Fleets weren’t long for this world, but Twitter’s product teams aren’t slowing down on bringing new stuff to Spaces, the company’s own take on audio rooms. Twitter introduced Spaces in a limited test last year, expanding the Clubhouse copycat feature more broadly to anyone with at least 600 followers in May.
Now, Twitter is giving Space hosts the ability to add two co-hosts, who they can rope in through an invite system. Spaces will allow one main host, two additional co-hosts and up to ten speakers. Additional co-hosts will make the task of moderation much more manageable, as they’ll be able to vet speaker requests, tap speakers and give anyone in the Space the boot.
making it easier to manage your Space…introducing co-hosting!
– hosts have two co-host invites they can send
– the table just got bigger: 1 host, 2 co-hosts, and 10 speakers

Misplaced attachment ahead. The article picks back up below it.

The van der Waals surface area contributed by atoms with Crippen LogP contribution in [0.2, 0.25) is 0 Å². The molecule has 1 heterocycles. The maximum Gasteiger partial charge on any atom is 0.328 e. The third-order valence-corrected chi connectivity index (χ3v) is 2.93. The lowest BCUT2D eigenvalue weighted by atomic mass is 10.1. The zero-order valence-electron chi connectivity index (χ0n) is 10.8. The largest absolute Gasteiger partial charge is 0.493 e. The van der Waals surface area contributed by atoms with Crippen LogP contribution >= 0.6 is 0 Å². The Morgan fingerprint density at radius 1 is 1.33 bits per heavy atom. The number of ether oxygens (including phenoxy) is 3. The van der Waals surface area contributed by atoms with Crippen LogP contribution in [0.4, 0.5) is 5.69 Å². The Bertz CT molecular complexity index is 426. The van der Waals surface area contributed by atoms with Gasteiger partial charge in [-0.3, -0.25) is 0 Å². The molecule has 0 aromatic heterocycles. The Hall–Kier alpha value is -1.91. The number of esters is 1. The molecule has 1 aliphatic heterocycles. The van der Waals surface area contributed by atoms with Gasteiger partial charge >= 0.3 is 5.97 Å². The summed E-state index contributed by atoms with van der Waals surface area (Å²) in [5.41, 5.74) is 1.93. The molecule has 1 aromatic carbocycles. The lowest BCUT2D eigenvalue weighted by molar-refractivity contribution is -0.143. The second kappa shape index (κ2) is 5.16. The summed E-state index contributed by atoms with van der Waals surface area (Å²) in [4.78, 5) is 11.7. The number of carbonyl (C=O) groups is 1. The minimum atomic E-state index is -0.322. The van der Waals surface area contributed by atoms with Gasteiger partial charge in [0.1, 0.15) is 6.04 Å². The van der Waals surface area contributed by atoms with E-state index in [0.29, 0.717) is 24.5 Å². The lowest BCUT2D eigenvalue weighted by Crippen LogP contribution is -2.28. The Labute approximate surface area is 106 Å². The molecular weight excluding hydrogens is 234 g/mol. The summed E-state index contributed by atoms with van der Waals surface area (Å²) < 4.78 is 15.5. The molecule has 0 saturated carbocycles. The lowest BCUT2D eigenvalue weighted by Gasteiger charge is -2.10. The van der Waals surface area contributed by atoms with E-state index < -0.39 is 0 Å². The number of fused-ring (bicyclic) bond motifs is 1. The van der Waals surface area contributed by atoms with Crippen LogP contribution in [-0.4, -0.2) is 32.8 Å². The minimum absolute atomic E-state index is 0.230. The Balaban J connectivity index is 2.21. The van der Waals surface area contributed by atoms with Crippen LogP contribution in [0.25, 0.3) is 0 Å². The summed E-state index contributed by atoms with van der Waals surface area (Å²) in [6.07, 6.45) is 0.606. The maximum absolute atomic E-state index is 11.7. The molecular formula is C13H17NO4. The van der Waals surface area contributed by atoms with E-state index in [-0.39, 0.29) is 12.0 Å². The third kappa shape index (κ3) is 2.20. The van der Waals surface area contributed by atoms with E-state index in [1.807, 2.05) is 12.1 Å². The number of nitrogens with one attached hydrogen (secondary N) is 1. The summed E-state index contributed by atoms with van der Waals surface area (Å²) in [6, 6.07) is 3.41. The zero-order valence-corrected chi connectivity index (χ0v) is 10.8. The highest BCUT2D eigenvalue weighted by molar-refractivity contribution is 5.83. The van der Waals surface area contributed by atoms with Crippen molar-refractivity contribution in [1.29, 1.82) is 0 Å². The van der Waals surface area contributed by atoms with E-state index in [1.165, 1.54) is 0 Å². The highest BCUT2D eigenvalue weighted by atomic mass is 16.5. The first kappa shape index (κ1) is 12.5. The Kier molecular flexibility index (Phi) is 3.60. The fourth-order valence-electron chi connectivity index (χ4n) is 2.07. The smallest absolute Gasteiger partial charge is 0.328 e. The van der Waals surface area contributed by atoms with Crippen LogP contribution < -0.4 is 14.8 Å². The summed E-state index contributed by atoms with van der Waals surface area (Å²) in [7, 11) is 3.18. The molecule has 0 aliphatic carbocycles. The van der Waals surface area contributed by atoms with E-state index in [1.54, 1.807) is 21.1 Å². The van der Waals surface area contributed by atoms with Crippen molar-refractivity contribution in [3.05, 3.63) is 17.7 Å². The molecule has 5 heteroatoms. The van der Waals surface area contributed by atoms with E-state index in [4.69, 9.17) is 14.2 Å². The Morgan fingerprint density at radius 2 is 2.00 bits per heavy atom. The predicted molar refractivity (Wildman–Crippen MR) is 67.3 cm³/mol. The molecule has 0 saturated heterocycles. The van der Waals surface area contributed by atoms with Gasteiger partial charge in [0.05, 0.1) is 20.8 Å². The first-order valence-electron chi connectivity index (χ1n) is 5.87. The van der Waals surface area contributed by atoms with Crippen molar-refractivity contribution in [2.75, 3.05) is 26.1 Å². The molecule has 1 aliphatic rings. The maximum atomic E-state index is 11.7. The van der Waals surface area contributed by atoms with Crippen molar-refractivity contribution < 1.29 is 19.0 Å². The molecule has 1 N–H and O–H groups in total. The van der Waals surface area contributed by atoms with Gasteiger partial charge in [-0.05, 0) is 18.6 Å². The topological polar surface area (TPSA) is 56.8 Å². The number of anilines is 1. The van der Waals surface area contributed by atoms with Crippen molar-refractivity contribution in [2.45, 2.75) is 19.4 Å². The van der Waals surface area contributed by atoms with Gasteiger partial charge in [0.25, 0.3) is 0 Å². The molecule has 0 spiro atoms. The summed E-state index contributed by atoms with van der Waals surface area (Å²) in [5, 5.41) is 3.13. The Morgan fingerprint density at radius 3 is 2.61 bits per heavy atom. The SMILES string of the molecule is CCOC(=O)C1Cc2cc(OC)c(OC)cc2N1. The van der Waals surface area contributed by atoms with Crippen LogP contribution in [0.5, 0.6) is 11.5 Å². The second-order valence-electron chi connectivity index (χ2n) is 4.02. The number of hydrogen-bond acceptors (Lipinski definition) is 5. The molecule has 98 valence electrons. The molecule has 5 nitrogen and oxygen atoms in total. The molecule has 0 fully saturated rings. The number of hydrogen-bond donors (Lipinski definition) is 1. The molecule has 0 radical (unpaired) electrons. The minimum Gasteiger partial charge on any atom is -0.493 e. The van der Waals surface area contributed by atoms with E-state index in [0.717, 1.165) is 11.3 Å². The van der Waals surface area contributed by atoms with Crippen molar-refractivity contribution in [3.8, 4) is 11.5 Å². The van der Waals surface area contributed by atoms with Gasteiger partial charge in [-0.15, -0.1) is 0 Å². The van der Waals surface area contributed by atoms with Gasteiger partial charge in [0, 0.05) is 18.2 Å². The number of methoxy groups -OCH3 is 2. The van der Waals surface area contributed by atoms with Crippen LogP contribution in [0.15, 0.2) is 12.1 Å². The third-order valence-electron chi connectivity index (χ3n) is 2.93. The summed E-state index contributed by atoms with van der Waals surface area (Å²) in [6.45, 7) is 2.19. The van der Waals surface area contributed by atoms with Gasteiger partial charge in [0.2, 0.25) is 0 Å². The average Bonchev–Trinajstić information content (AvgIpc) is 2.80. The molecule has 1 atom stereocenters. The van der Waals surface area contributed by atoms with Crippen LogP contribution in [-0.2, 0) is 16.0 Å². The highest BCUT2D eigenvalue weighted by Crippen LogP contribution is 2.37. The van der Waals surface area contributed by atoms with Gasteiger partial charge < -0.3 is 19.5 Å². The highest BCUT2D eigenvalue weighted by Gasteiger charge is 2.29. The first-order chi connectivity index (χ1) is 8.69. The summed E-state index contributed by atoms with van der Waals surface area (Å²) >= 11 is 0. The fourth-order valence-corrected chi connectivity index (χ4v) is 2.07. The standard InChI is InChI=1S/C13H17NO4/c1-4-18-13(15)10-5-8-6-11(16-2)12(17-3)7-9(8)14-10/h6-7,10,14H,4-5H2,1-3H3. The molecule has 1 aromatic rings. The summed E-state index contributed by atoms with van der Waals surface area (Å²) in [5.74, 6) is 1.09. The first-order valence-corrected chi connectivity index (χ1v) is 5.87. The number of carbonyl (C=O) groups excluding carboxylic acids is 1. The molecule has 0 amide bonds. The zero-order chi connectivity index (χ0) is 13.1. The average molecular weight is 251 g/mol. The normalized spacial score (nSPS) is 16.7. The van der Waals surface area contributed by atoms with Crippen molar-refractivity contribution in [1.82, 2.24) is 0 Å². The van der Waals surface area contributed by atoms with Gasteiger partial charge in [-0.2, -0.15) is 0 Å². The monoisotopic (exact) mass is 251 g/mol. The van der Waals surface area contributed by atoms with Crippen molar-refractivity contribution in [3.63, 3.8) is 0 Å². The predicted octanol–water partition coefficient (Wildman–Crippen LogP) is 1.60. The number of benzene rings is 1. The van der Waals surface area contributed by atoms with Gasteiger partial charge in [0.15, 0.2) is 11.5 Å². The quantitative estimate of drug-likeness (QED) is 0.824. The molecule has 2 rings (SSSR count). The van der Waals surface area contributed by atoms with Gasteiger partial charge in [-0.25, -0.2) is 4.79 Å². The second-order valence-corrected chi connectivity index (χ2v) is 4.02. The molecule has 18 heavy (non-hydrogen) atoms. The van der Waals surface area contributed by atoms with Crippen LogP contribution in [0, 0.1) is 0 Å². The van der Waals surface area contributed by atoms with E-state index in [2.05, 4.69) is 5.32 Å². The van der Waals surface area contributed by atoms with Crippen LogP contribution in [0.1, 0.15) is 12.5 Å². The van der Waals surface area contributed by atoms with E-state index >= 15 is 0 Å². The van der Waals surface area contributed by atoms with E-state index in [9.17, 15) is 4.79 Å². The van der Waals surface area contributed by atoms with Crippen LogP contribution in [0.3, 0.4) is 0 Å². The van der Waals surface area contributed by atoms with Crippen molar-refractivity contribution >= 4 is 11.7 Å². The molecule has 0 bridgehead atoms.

– co-hosts can help invite speakers, manage requests, remove participants, pin Tweets and more! pic.twitter.com/s76JFbhTL2
— Spaces (@TwitterSpaces) August 5, 2021
With Fleets out of the picture, Twitter’s Spaces are the only feature for now that lives above the main feed in the Twitter app. That virtual real estate, which has echoes of Instagram’s Stories, draws the eye to anything that a social network wants its users to check out first. Twitter also began rolling out a dedicated tab to make it easier to discover Spaces, surfacing live audio rooms in real time in a central location.
A number of major apps spliced live audio chat rooms into their platforms in light of Clubhouse’s breakout run. In June, Spotify launched Greenroom, a standalone app that allows people to create 1,000-person voice events. Naturally, Facebook also launched its own spin on live audio rooms (called Live Audio Rooms) in June. Discord, already a leader in voice-based chat, added its own Clubhouse-like event channels in March. Twitter followed the same trend with Spaces, but unlike with Fleets, it looks like the company plans to continue supporting the relatively new feature.